Fall <or> Fall over <or> Fall down?

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A-friend

Senior Member
Persian (Farsi)
I was wondering if you could help me to fill in the following example:
Example: Yesterday when I was walking on the street, I tripped over a stone and I………………..
a) fell
b) fell down
c) fell over
-----------------------------
{I have made this example myself.}
{I have read all of the relative threads.}
[actually bringing up this example I am going to realize the difference between “fall”, “fall over” and “fall down” in usage.]
I think all of them can be used and mean the same think; of course they must have some subtle nuances. As I mentioned, I have read all of the relative threads. According to the points which had been mentioned in these threads, I found that "I fell down" means I hit the ground in a fall. We can say: "I fell over" [something big]. Example: I fell over [a cliff], but somehow survived. You can fall over something or someone, but fall down by yourself. There are different examples.
Accordingly “a” and specially “b” work here, but “c” does not work. But I think “c” should work too! (though I doubt).
 
  • Andygc

    Senior Member
    British English
    I fell over is perfectly normal BE for this situation. We use it both with and without an indirect object - I fell over, phrasal verb - I fell over a cliff, intransitive verb with indirect object.
     

    A-friend

    Senior Member
    Persian (Farsi)
    In the US, some may use I fell over, but it would sound a little weird. Imagine the sound of it: "tripped over......fell over".
    Thanks Qualityservant
    Now I got a point that there an AE and BE difference here; as you and dear Andy mentioned, the phrasal verb "fall over" mostly is used in Britain. But would you please be so kind as to let me know what was wrong with the sound of "tripped over......fell over"?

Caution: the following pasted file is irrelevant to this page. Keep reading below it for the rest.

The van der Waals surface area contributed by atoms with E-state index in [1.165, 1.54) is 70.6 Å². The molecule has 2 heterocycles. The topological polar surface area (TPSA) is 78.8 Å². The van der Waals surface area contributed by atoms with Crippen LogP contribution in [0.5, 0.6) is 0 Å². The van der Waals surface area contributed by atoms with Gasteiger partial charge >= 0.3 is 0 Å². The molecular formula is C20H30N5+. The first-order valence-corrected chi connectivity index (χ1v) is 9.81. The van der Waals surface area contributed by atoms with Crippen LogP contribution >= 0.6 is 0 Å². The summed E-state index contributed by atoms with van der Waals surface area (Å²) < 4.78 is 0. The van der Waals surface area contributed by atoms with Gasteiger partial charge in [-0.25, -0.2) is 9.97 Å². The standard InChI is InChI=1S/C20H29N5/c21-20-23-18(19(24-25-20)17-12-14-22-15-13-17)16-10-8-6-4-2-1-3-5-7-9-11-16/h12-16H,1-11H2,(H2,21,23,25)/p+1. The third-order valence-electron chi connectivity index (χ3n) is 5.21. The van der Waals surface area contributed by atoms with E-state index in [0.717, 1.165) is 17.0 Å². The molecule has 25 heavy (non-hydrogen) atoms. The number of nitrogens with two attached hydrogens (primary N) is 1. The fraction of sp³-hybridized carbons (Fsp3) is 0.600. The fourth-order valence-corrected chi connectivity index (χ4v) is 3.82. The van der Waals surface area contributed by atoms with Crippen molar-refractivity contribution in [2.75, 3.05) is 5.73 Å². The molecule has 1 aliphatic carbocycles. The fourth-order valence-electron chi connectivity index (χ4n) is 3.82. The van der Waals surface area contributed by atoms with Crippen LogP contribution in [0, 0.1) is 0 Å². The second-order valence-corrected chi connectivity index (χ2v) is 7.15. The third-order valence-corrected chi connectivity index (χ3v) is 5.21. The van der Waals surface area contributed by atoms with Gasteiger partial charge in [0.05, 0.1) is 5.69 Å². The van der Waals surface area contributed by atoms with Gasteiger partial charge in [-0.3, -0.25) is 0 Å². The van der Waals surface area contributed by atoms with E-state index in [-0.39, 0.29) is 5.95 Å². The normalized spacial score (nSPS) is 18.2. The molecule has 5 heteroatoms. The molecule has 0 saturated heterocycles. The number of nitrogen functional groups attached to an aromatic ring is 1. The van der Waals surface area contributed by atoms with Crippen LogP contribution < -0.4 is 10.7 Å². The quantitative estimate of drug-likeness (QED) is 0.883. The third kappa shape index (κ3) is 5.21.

Meanwhile as you cited:
    To your example, I also think "b" is the best answer in this case
    well; why "a" and "c" are not your pick out of here? :confused: I wonder if you describe a little more. :)
     
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    Qualityservant

    Senior Member
    English-USA
    To be clear, we also use "fell over" in the US; it just wouldn't be the best choice in this example. Because you already said "tripped over a stone", we already know what "I" went over, making the use of "over" seem redundant. "Tripped over a stone" implies to me that "I" would be falling toward the ground; hence, my choice for "b". Answer "a" is also correct but doesn't imply I would touch the ground. By the way, both "a" and "b" would sound even better if you didn't say the pronoun "I" before them.
     

    A-friend

    Senior Member
    Persian (Farsi)
    you already said "tripped over a stone", we already know what "I" went over, making the use of "over" seem redundant. "Tripped over a stone" implies to me that "I" would be falling toward the ground; hence, my choice for "b".
    We know that the phrasal verbs "trip over", "trip on" and "stumble on" can work interchangeably (at least most of the times); having this point in the mind, what about using "trip on" or "stumble on" instead of "trip over" in this example? Then will the vocal problem be obviated? ;)
     
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